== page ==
Government cadres can’t run state companies

Responding to a written parliamentary Q&A in which he was asked about how much money was spent since the ANC came into power on 27 April 1994, finance minister Tito Mboweni has published updated data on how much money government has spent on bailouts for state-owned entities over the last 20 years.

“The total cumulative amount of money spent on state-owned entities (SOE) recapitalisations and bailouts from 2000/01 to 2019/20 is R187.4 billion,” he said.

“The information was derived from the ENE (Estimates of National Expenditure) databases for the years where the classification was clearly indicated and is thus, at this stage, not available from 27 April 1994.”

The finance minister said that National Treasury followed Standard Chart of Accounts (SCOA) economic classifications in compiling the data and focused on the classification for ‘payment of financial assets’, which excluded indemnities, guarantees and other contingent support provided to SOEs.

Regardless of this funding, financial information presented to parliament last week shows that a number of state companies are facing collapse without additional capital.

Eskom doesn’t generate enough cash to meet its costs and is surviving on government bailouts. Its debt pile stands at R454 billion, of which R300 billion is guaranteed by the government. Recently, Eskom was projecting a R20 billion loss for the 2020 financial year.

Arms manufacturer Denel logged another loss of R1.7 billion due to the significant decline in revenue collection. Its former chief executive said the group may not survive the next few months unless the government lets it use some promised bailout funds to generate revenue rather than repay debt.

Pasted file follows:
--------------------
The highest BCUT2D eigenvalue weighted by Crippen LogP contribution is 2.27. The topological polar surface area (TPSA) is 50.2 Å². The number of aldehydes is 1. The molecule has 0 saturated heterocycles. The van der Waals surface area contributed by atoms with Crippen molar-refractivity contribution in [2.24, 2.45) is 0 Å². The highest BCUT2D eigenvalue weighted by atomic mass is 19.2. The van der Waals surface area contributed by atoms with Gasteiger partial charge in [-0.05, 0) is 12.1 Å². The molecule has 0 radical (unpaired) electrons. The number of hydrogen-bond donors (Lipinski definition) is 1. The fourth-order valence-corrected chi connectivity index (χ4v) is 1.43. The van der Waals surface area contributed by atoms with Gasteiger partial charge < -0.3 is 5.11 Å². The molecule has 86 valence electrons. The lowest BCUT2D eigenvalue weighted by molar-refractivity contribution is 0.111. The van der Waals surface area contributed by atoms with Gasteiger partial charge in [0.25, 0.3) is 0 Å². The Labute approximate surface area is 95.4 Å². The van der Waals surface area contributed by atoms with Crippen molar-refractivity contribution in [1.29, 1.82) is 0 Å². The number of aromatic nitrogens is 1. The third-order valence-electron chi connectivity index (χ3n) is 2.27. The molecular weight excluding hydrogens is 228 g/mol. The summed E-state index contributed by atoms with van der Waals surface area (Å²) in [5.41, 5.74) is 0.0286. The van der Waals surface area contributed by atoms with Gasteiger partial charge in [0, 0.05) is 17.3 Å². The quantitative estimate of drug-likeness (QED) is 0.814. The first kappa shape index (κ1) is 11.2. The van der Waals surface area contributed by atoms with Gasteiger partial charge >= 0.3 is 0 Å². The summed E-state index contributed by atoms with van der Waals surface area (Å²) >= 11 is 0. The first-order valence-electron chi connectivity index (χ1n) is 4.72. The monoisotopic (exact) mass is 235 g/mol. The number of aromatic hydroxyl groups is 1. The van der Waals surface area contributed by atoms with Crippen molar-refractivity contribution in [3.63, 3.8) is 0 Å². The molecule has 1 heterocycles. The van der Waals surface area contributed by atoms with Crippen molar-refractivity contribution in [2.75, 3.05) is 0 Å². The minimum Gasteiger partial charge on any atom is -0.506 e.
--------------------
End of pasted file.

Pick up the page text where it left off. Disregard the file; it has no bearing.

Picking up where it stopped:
Alexkor group will run out of cash reserves by September 2020 after its FY2019 losses amounted to R173.6 million.

South African Airways was placed under business rescue in December 2019, due to declining performance and its inability to pay its debts.

SA Express was placed under business rescue in February this year and was subsequently placed under provisional liquidation on 29 April 2020 by the High Court. According to the department, there is a likelihood that the airline may be liquidated on 30 September 2020 should there be no interest from any potential investor.

Other companies that will necessitate a financial rescue include the SA Post Office and the South African Broadcasting Corporation.

Despite government’s confusion and denial, it seems that the only remedy for the SOEs is to privatise them. The time is running out, however.

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